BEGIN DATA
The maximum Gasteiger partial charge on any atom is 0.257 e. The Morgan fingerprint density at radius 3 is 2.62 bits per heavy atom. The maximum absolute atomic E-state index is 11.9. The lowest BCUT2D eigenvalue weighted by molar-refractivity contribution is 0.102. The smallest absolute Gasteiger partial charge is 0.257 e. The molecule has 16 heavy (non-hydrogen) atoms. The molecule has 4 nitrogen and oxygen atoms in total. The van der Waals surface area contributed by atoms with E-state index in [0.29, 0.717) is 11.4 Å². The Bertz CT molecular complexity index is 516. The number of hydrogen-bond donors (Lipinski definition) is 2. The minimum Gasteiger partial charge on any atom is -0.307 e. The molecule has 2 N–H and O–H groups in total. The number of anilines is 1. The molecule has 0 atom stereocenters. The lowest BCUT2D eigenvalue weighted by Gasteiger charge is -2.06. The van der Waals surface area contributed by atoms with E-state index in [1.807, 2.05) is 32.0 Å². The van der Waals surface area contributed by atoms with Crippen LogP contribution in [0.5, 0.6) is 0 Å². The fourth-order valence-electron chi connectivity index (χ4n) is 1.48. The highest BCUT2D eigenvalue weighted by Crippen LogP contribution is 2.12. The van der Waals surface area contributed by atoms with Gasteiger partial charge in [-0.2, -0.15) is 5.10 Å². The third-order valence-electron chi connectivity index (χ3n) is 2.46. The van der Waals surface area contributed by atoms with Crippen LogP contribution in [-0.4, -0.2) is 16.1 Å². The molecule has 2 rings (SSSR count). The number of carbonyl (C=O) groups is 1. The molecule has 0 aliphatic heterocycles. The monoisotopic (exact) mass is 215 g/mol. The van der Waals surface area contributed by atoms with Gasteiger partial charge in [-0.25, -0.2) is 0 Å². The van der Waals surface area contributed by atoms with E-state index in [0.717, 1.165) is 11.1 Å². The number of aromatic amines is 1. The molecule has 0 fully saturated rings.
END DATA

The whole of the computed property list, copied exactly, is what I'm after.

The maximum Gasteiger partial charge on any atom is 0.257 e. The Morgan fingerprint density at radius 3 is 2.62 bits per heavy atom. The maximum absolute atomic E-state index is 11.9. The lowest BCUT2D eigenvalue weighted by molar-refractivity contribution is 0.102. The smallest absolute Gasteiger partial charge is 0.257 e. The molecule has 16 heavy (non-hydrogen) atoms. The molecule has 4 nitrogen and oxygen atoms in total. The van der Waals surface area contributed by atoms with E-state index in [0.29, 0.717) is 11.4 Å². The Bertz CT molecular complexity index is 516. The number of hydrogen-bond donors (Lipinski definition) is 2. The minimum Gasteiger partial charge on any atom is -0.307 e. The molecule has 2 N–H and O–H groups in total. The number of anilines is 1. The molecule has 0 atom stereocenters. The lowest BCUT2D eigenvalue weighted by Gasteiger charge is -2.06. The van der Waals surface area contributed by atoms with E-state index in [1.807, 2.05) is 32.0 Å². The van der Waals surface area contributed by atoms with Crippen LogP contribution in [0.5, 0.6) is 0 Å². The fourth-order valence-electron chi connectivity index (χ4n) is 1.48. The highest BCUT2D eigenvalue weighted by Crippen LogP contribution is 2.12. The van der Waals surface area contributed by atoms with Gasteiger partial charge in [-0.2, -0.15) is 5.10 Å². The third-order valence-electron chi connectivity index (χ3n) is 2.46. The van der Waals surface area contributed by atoms with Crippen LogP contribution in [-0.4, -0.2) is 16.1 Å². The molecule has 2 rings (SSSR count). The number of carbonyl (C=O) groups is 1. The molecule has 0 aliphatic heterocycles. The monoisotopic (exact) mass is 215 g/mol. The van der Waals surface area contributed by atoms with Gasteiger partial charge in [-0.25, -0.2) is 0 Å². The van der Waals surface area contributed by atoms with E-state index in [0.717, 1.165) is 11.1 Å². The number of aromatic amines is 1. The molecule has 0 fully saturated rings.